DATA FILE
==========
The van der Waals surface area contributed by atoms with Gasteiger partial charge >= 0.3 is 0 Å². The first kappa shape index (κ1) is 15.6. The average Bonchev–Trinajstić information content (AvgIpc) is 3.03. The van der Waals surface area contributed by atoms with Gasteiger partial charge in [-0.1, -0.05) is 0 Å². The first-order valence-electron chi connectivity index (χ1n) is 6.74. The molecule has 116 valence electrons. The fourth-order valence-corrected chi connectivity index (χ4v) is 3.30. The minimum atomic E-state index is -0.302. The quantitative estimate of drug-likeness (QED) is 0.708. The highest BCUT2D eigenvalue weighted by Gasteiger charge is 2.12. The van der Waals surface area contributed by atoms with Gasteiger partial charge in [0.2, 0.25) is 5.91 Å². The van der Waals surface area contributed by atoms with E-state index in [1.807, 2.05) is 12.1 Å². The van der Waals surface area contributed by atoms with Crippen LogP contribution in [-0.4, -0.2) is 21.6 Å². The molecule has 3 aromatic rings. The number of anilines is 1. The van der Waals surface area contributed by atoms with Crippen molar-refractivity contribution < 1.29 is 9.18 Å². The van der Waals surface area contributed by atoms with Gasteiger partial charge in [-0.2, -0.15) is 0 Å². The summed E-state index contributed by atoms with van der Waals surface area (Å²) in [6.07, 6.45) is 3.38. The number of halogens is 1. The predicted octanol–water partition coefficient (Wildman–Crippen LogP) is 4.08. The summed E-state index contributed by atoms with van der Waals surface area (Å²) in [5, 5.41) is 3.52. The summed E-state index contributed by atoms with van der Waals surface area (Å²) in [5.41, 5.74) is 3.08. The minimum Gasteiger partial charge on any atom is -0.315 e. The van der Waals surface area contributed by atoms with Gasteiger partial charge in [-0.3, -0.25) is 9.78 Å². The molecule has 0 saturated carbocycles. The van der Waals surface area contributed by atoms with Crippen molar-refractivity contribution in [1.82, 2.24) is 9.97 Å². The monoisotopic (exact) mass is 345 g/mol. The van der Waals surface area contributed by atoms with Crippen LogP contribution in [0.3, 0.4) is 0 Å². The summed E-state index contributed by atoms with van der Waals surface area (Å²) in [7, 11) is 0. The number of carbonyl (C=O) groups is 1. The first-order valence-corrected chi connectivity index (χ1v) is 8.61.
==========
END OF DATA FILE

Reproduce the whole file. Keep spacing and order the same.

The van der Waals surface area contributed by atoms with Gasteiger partial charge >= 0.3 is 0 Å². The first kappa shape index (κ1) is 15.6. The average Bonchev–Trinajstić information content (AvgIpc) is 3.03. The van der Waals surface area contributed by atoms with Gasteiger partial charge in [-0.1, -0.05) is 0 Å². The first-order valence-electron chi connectivity index (χ1n) is 6.74. The molecule has 116 valence electrons. The fourth-order valence-corrected chi connectivity index (χ4v) is 3.30. The minimum atomic E-state index is -0.302. The quantitative estimate of drug-likeness (QED) is 0.708. The highest BCUT2D eigenvalue weighted by Gasteiger charge is 2.12. The van der Waals surface area contributed by atoms with Gasteiger partial charge in [0.2, 0.25) is 5.91 Å². The van der Waals surface area contributed by atoms with E-state index in [1.807, 2.05) is 12.1 Å². The van der Waals surface area contributed by atoms with Crippen LogP contribution in [-0.4, -0.2) is 21.6 Å². The molecule has 3 aromatic rings. The number of anilines is 1. The van der Waals surface area contributed by atoms with Crippen molar-refractivity contribution < 1.29 is 9.18 Å². The van der Waals surface area contributed by atoms with Gasteiger partial charge in [-0.2, -0.15) is 0 Å². The summed E-state index contributed by atoms with van der Waals surface area (Å²) in [6.07, 6.45) is 3.38. The number of halogens is 1. The predicted octanol–water partition coefficient (Wildman–Crippen LogP) is 4.08. The summed E-state index contributed by atoms with van der Waals surface area (Å²) in [5, 5.41) is 3.52. The summed E-state index contributed by atoms with van der Waals surface area (Å²) in [5.41, 5.74) is 3.08. The minimum Gasteiger partial charge on any atom is -0.315 e. The van der Waals surface area contributed by atoms with Gasteiger partial charge in [-0.3, -0.25) is 9.78 Å². The molecule has 0 saturated carbocycles. The van der Waals surface area contributed by atoms with Crippen molar-refractivity contribution in [1.82, 2.24) is 9.97 Å². The monoisotopic (exact) mass is 345 g/mol. The van der Waals surface area contributed by atoms with Crippen LogP contribution in [0.3, 0.4) is 0 Å². The summed E-state index contributed by atoms with van der Waals surface area (Å²) in [7, 11) is 0. The number of carbonyl (C=O) groups is 1. The first-order valence-corrected chi connectivity index (χ1v) is 8.61.